The polls are officially open for Election Day 2023, and Brooklynites are heading out to cast their votes in some of the city’s most-watched council races.
Early voting turnout in the city was particularly low this year — only 86,000 voters headed to the polls during the nine-day early voting period, accounting for just 1.9% of all registered voters in New York City. But Brooklyn had the second-highest number of early voters of all five boroughs, with more than 23,000 check-ins.
All eyes on southern Brooklyn
Most of Brooklyn’s council races are not competitive, and many won’t appear on the ballot at all – especially in Democrat-heavy northern Brooklyn.
But three races in southern Brooklyn have emerged as some of the most competitive in the city. In District 47 — comprised of Coney Island, Bath Beach, and Bay Ridge, Democrat Justin Brannan and Republican Ari Kagan are gearing up for what is arguably the biggest race of the day after a long and heated campaign.
“The new 47th District will unite southern Brooklyn from Bay Ridge to the boardwalk,” Brannan wrote on X on Tuesday morning. “My job is to show up for you 24-7-365. No problem too big or too small. That’s what I’ve done & will always do. No flip-flopping. No fearmongering. Treat everyone with dignity & respect. GO VOTE!”
In nearby District 43 — the city’s first Asian-majority council district, encompassing parts of Bensonhurst, Borough Park, and Sunset Park – Democrat Susan Zhuang, Republican Ying Tan, and Conservative Vito LaBella are fighting for the seat. Brannan currently represents District 43, but chose not to run there after redistricting drew large parts of his current district into D47. And in District 48 — which encompasses Brighton Beach, Homecrest, Sheepshead Bay, and Manhattan Beach — Republican incumbent Inna Vernikov is facing a challenge from Democrat Amber Adler and third-party candidate Igor Kazatsker. Though Vernikov’s victory is likely in a Republican-heavy district, the candidate has faced controversy in recent weeks after she was arrested for allegedly bringing a firearm to a protest outside Brooklyn College.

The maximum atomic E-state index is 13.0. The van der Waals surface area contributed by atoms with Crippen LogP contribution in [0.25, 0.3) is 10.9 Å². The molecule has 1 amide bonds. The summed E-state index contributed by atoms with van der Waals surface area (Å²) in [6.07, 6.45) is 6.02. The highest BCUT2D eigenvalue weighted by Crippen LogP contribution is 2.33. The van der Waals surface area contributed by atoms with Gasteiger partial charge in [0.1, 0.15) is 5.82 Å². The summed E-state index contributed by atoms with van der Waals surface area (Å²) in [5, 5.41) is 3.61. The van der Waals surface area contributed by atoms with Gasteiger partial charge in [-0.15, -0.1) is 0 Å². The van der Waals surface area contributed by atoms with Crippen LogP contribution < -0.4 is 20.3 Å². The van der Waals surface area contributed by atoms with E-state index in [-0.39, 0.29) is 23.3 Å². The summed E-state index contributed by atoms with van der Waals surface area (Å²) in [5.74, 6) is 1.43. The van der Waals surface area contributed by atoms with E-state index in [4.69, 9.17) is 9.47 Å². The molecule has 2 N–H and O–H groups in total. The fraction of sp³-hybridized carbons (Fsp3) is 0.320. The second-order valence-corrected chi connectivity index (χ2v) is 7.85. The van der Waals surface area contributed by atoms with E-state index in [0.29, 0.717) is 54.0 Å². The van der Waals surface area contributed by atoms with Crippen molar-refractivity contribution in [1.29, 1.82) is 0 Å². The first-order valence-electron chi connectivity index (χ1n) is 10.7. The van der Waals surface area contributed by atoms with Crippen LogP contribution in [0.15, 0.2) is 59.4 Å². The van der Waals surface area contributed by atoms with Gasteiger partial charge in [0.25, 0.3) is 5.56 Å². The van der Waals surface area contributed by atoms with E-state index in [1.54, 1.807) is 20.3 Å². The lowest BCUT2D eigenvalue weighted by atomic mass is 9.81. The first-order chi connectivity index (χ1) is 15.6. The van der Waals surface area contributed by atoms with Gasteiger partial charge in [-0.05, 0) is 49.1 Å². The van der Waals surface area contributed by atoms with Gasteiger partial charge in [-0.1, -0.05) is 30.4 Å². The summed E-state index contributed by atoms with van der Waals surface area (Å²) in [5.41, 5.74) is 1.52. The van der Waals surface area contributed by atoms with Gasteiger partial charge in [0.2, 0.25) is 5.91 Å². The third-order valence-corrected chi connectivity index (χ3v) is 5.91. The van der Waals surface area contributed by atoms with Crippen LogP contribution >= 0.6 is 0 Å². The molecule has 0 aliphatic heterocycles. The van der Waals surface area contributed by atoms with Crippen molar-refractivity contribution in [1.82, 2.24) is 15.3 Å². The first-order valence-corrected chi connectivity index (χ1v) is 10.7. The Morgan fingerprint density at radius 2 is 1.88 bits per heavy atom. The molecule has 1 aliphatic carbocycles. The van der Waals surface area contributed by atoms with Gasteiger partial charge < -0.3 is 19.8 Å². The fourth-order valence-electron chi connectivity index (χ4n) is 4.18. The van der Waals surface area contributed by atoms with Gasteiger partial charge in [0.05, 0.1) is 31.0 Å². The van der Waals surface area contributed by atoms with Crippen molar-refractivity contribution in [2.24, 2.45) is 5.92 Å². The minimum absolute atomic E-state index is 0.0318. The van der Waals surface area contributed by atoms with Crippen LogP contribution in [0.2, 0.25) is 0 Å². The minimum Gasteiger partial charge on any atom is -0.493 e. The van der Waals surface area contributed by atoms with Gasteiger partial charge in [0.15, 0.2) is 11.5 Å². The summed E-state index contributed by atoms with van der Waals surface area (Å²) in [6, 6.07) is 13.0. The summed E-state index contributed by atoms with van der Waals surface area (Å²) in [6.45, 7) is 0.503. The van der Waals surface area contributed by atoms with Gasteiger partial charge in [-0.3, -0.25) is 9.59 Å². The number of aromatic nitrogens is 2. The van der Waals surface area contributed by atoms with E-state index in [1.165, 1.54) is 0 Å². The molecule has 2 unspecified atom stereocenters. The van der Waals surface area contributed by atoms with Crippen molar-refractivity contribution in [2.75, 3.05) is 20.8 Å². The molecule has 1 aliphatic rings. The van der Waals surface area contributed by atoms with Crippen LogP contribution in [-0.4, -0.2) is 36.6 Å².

Voters will also be choosing candidates for Brooklyn Surrogate’s Court, Supreme Court, and Civil Court – though all but the Supreme Court race are uncontested – and voting on two ballot proposals.
Voters sound off
Despite the high stakes, things were quiet at the poll site at P.S. 90 in Coney Island. Poll workers said only 30 voters had turned up to cast their votes by 10 a.m., though they said turnout had been “slow but steady” — possibly because most of the people assigned to vote at P.S. 90 are in D48, not D47. They expected to see an influx of voters at around 4 p.m., when Brooklynites start to get out of work.
After he cast his vote, Max, who did not give his last name, told Brooklyn Paper he feels his politics are further left than most of the district.
Max added that he would never miss an opportunity to vote with the Working Families Party, and that he wanted his voice to be heard in the election.
“This democracy doesn’t work if we don’t show up. It’s as simple as that.”
Another voter outside P.S. 90 told Brooklyn Paper he was casting his vote for whoever was the registered Democrat – that the party was the only criteria he used to vote.
At the Carey Gardens poll site, also in Coney Island, things were a little more lively — with 66 voters as of 10:30 a.m. A handful of voters said they were still undecided even as they headed inside to cast their ballots. One Carey Gardens voter, Lorna, who wanted to be identified by first name only, said Coney Island has plenty of flooding and sewer issues, and need an advocate to stand up for the nabe.
“We, the people of the community, need a lot of support and proper representation in the community and that’s why I am here to vote,” she said.